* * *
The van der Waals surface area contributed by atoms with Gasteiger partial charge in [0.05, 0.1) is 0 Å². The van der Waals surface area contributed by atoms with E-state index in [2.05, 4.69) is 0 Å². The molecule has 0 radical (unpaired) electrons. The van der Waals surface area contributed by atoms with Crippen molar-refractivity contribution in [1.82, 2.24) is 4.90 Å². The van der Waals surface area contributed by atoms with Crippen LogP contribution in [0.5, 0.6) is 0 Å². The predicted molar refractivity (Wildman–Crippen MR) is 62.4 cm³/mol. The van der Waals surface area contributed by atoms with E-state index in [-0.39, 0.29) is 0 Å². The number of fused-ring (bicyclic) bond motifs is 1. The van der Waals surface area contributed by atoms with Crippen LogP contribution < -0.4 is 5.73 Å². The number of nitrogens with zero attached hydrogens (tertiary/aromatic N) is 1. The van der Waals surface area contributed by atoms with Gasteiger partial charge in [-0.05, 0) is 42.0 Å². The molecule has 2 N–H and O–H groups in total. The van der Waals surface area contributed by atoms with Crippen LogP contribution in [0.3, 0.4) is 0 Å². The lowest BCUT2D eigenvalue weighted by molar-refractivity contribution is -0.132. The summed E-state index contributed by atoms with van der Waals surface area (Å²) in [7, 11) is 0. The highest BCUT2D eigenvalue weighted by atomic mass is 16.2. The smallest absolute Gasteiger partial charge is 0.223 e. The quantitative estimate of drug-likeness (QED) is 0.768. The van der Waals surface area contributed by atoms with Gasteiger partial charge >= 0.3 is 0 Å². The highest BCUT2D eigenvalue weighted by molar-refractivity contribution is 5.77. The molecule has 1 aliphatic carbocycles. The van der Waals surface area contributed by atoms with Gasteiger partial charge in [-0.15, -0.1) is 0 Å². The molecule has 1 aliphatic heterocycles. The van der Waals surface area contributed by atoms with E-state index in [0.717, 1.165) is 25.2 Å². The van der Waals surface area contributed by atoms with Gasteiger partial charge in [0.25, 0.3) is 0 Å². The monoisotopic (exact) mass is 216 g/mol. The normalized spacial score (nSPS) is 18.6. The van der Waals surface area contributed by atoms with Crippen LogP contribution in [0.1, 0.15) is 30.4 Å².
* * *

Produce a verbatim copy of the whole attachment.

The van der Waals surface area contributed by atoms with Gasteiger partial charge in [0.05, 0.1) is 0 Å². The van der Waals surface area contributed by atoms with E-state index in [2.05, 4.69) is 0 Å². The molecule has 0 radical (unpaired) electrons. The van der Waals surface area contributed by atoms with Crippen molar-refractivity contribution in [1.82, 2.24) is 4.90 Å². The van der Waals surface area contributed by atoms with Crippen LogP contribution in [0.5, 0.6) is 0 Å². The predicted molar refractivity (Wildman–Crippen MR) is 62.4 cm³/mol. The van der Waals surface area contributed by atoms with E-state index in [-0.39, 0.29) is 0 Å². The number of fused-ring (bicyclic) bond motifs is 1. The van der Waals surface area contributed by atoms with Crippen LogP contribution < -0.4 is 5.73 Å². The number of nitrogens with zero attached hydrogens (tertiary/aromatic N) is 1. The van der Waals surface area contributed by atoms with Gasteiger partial charge in [-0.05, 0) is 42.0 Å². The molecule has 2 N–H and O–H groups in total. The van der Waals surface area contributed by atoms with Crippen LogP contribution in [0.3, 0.4) is 0 Å². The lowest BCUT2D eigenvalue weighted by molar-refractivity contribution is -0.132. The summed E-state index contributed by atoms with van der Waals surface area (Å²) in [7, 11) is 0. The highest BCUT2D eigenvalue weighted by atomic mass is 16.2. The smallest absolute Gasteiger partial charge is 0.223 e. The quantitative estimate of drug-likeness (QED) is 0.768. The van der Waals surface area contributed by atoms with Gasteiger partial charge >= 0.3 is 0 Å². The highest BCUT2D eigenvalue weighted by molar-refractivity contribution is 5.77. The molecule has 1 aliphatic carbocycles. The van der Waals surface area contributed by atoms with Gasteiger partial charge in [-0.15, -0.1) is 0 Å². The molecule has 1 aliphatic heterocycles. The van der Waals surface area contributed by atoms with E-state index in [0.717, 1.165) is 25.2 Å². The van der Waals surface area contributed by atoms with Gasteiger partial charge in [0.25, 0.3) is 0 Å². The monoisotopic (exact) mass is 216 g/mol. The normalized spacial score (nSPS) is 18.6. The van der Waals surface area contributed by atoms with Crippen LogP contribution in [0.1, 0.15) is 30.4 Å².